The COVID-19 crisis is the optimal time to demonstrate leadership. We don’t see that in the United States or its leader. Does COVID-19 herald the end of the postwar liberal international order?
Donald Trump apparently thinks the COVID-19 pandemic is reality TV. He would like the season finale to be broadcast on Easter, as he imagines the end of the unprecedented crisis being celebrated harmoniously in packed American churches. People loudly burst out in song, they hug each other once again, and the stock markets regain their confidence.
Trump would absolutely love that. He does not want the solution to the COVID-19 crisis to be worse than the problem. While the world locks down and takes strict social distancing measures, the American policy response has been disorganized and many states have not taken the crisis seriously.
Unlike France, the United States is not a unitary state. Like Belgium, it is a federal country, with 50 fairly autonomous states, all of which create their own policies. California and Maryland have formal shelter-in-place orders, while Arkansas and Arizona have done little beyond urging their citizens to be careful. New York is in the worst shape by far and is receiving federal support. Military field hospitals are being built and the hospital ship USNS Comfort is moored in New York Harbor to accommodate the overflow of infected patients.
Trump clearly enjoys his daily press conferences, where he rages against all the “fake news” about the “Chinese” virus. He mainly shows his own ignorance and incompetence, and would be wise to leave communication to medical experts like Belgium does.
The American Role
That lack of serious leadership is even more evident on an international level. COVID-19 is a global crisis that has mercilessly spread to every continent except Antarctica. Since the end of World War II, we, in the rest of the world, have been able to count on the power and coordinating role of the United States at such times. In a world without a central government, it is difficult to organize joint action. Massachusetts Institute of Technology economist Charles Kindleberger once noted that the global economy is much better off when one country mainly takes the rather expensive leadership role and single-handedly rescues the system in times of crisis.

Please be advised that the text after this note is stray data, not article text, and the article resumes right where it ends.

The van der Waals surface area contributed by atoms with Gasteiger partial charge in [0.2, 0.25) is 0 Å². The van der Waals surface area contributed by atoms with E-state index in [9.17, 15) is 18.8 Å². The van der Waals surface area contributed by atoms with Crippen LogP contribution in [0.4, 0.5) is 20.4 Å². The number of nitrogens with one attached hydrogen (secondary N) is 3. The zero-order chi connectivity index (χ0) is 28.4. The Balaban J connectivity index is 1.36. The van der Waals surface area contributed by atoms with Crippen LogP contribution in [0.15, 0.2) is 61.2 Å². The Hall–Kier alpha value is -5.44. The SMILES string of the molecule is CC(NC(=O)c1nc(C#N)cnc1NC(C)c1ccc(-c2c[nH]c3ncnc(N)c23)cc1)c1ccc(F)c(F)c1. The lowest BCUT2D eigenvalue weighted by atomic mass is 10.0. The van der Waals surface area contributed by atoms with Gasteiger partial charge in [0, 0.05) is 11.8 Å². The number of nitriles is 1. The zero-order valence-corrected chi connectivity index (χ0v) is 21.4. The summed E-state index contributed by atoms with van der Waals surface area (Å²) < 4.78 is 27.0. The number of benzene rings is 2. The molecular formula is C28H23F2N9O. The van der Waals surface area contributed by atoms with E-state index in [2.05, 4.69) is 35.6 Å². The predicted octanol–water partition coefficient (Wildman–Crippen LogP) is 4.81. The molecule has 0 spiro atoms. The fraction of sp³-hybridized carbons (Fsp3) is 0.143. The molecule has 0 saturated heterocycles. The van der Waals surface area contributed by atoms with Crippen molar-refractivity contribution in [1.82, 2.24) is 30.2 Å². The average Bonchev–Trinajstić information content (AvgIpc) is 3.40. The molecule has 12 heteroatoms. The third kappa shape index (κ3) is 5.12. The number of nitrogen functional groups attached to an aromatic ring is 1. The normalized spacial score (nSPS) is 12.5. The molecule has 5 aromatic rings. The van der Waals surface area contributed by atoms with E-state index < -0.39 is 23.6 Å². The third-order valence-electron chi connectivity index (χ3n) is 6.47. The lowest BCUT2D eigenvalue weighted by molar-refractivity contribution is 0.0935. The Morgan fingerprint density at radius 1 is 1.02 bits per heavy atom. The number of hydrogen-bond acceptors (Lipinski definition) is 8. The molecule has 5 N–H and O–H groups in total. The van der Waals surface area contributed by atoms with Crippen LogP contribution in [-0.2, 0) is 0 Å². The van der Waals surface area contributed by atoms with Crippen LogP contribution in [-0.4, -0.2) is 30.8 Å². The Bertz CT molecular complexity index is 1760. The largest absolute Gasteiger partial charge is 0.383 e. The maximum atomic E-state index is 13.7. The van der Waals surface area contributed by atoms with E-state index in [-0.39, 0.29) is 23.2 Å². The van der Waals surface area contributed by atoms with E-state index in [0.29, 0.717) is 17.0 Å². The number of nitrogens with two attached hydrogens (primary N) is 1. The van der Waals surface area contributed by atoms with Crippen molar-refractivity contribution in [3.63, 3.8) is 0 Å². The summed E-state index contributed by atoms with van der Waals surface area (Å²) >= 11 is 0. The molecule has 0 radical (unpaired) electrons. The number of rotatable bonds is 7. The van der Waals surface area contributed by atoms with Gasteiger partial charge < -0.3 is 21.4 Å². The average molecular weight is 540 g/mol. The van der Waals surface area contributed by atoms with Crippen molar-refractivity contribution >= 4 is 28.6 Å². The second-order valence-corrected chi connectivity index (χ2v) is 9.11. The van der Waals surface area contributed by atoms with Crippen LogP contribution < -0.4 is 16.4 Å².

The liberal international system that the U.S. launched in 1945, built around the International Monetary Fund, the World Bank, the General Agreement on Tariffs and Trade and NATO, laid the foundation for 75 years of political stability and economic prosperity. When that system faltered during the 2008 financial crisis, the U.S. played its leadership role with flying colors. U.S. bailouts helped European banks, too, and the Federal Reserve provided dollar credits in Asia, Europe and Latin America. George W. Bush and Barack Obama organized a joint budgetary solution through the Group of 20 industrial and emerging-market nations, and were firmly opposed to new global protectionism. After six months, the worst of the crisis was over and recovery could begin.
The “Wuhan Virus”
As we have known for some time, Trump shows little interest in such a role. Rather, he sees himself as a transactional president who wants to make deals for America. It is no coincidence that he approached the German pharmaceutical company CureVac to obtain exclusive rights to a potential coronavirus vaccine for the United States. Trans-Atlantic solidarity does not exist. He would undoubtedly have made NATO allies pay large sums of money to use the vaccine for their citizens. So far, only one virtual meeting of the Group of Seven has taken place, and the group of the seven richest industrialized countries could not even agree on a joint press statement. Mike Pompeo, Trump’s secretary of state, insisted they refer to COVID-19 as the “Wuhan virus.”
While solidarity with Italy and Spain is slow to emerge in the European Union, and the harsh contrasts between the North and South are reappearing, the complete absence of the U.S. is quite concerning. It was Chinese and Russian planes that landed in Rome with doctors and medical equipment to support the Italian population. The Italians will not easily forget that. Serbian President Aleksandar Vucic also spoke of his “brother” Xi Jinping and was devastated over the total lack of European and Western solidarity.
The geopolitical consequences of the COVID-19 crisis may be severe for the West. Many countries are turning inward, and protectionist and anti-immigrant sentiment is rampant. Countries once again realize that their dependence on the global economy leaves them vulnerable and is more a threat than an opportunity. Trump himself started that trend in 2016. COVID-19 may well be the death of the liberal international order that made America a superpower. Not even President Joe Biden will be able to turn the tide that quickly.
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